Literary Orphans

Skip, or Maybe Dakota by Chelsea Harris

Magdalena Roeseler-Letters

We’re in the McKinleyville shopping center, behind Safeway, sitting on the thick cement block that holds the World’s Largest Totem Pole, our legs dangling over the edge, when he slaps his hand on my knee and says, real plain, he says, “I wish you didn’t kill it.” He says, “Sometimes I wonder what it would have felt like. If it would be heavy or one of those real tiny things.” He says, “You’re a fucking heartless bitch, you know that?”

I did know that.

We were seventeen when it happened. He was into motorcycles. I liked watching figure skating. Sometimes I thought about doing it. I wanted to be more than the girl sitting on her granddad’s shag rug in the den eating ice cream out of the carton, watching. I wanted to feel the diamonds of ice melting on my forearms. I wanted to smell the exhaust from the Zamboni. If it even had exhaust. It was hard to tell from the den. Instead I kept skating my spoon over mint chocolate chip moose tracks, illuminated by the light bouncing from the TV, made the spoon do a little twist before landing on my tongue.

He asked me not to when I told him. He said if it was a boy he was going to name it Skip, or maybe Dakota. Something badass, he said. Something that made him ambiguous to woman. I didn’t think Skip would have that effect on anyone but I didn’t have the heart to tell him. I was already putting him through so much. When I asked him what he would name it if it was a girl he shrugged, pulled me onto the bed, slid his hand down to my waistband, breathed out a heavy mist of cigarettes and tooth decay, and said, “Baby, let’s not think about that right now.”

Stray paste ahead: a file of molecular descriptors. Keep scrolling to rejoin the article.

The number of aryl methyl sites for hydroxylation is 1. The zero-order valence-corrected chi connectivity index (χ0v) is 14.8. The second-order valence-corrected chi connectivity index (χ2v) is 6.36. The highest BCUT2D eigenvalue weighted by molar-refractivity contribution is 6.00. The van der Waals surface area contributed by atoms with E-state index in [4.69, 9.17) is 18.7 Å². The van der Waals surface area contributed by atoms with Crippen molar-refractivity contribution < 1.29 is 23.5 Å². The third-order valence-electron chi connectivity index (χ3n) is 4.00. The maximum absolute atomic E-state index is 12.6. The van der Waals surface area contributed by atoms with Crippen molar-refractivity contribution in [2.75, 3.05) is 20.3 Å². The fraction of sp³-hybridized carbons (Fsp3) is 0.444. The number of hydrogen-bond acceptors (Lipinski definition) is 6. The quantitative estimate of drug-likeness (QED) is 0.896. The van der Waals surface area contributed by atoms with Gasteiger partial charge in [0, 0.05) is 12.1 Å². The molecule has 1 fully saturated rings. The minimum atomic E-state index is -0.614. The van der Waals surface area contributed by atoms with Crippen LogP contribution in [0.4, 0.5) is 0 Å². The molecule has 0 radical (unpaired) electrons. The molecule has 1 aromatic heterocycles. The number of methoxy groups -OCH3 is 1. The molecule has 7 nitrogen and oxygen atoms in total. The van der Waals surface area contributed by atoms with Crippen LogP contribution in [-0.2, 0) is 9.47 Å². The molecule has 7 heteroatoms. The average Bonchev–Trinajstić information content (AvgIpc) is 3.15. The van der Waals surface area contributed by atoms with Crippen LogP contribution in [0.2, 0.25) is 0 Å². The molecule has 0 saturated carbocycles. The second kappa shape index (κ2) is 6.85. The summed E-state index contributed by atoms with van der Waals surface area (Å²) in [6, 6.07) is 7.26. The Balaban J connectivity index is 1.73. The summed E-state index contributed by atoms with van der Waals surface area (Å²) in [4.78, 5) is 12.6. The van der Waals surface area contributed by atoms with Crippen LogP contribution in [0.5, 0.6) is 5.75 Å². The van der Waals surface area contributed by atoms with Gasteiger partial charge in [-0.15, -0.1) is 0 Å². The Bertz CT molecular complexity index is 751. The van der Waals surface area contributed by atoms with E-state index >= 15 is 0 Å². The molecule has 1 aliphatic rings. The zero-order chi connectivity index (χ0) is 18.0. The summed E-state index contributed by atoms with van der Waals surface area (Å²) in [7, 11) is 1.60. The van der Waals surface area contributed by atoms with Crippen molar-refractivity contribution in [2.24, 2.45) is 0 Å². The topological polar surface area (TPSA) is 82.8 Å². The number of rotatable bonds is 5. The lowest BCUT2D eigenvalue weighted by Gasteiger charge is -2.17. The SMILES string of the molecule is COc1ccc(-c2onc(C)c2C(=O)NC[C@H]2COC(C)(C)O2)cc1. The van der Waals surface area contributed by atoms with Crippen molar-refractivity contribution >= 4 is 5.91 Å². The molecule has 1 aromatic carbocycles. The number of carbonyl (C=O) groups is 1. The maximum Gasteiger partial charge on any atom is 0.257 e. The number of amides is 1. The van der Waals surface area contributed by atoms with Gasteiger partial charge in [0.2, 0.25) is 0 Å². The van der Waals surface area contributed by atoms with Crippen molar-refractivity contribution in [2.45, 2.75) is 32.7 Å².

It was gone twenty-four hours later. We didn’t talk for two years after that. After I told him he drove off on his motorcycle and I watched The Ice Follies of 1939 eight times in a row, ate all the food in the freezer, threw up, and went to bed thinking, Tomorrow, tomorrow you’re gonna go down to the rink and rent a pair of skates and start the rest of your life.

But I’m still waiting on tomorrow.

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Chelsea Harris has had work published in Smokelong Quarterly, Minola Review, The Fem, Your Impossible Voice and Grimoire, among others. She co-runs a zine and reading series in Bellingham, WA called Wallpaper Magazine, and is the event coordinator at Fifth Wednesday Journal. Chelsea received her MFA from Columbia College Chicago.

Chelsea Harris

O Typekey Divider

–Art by Magdalena Roeseler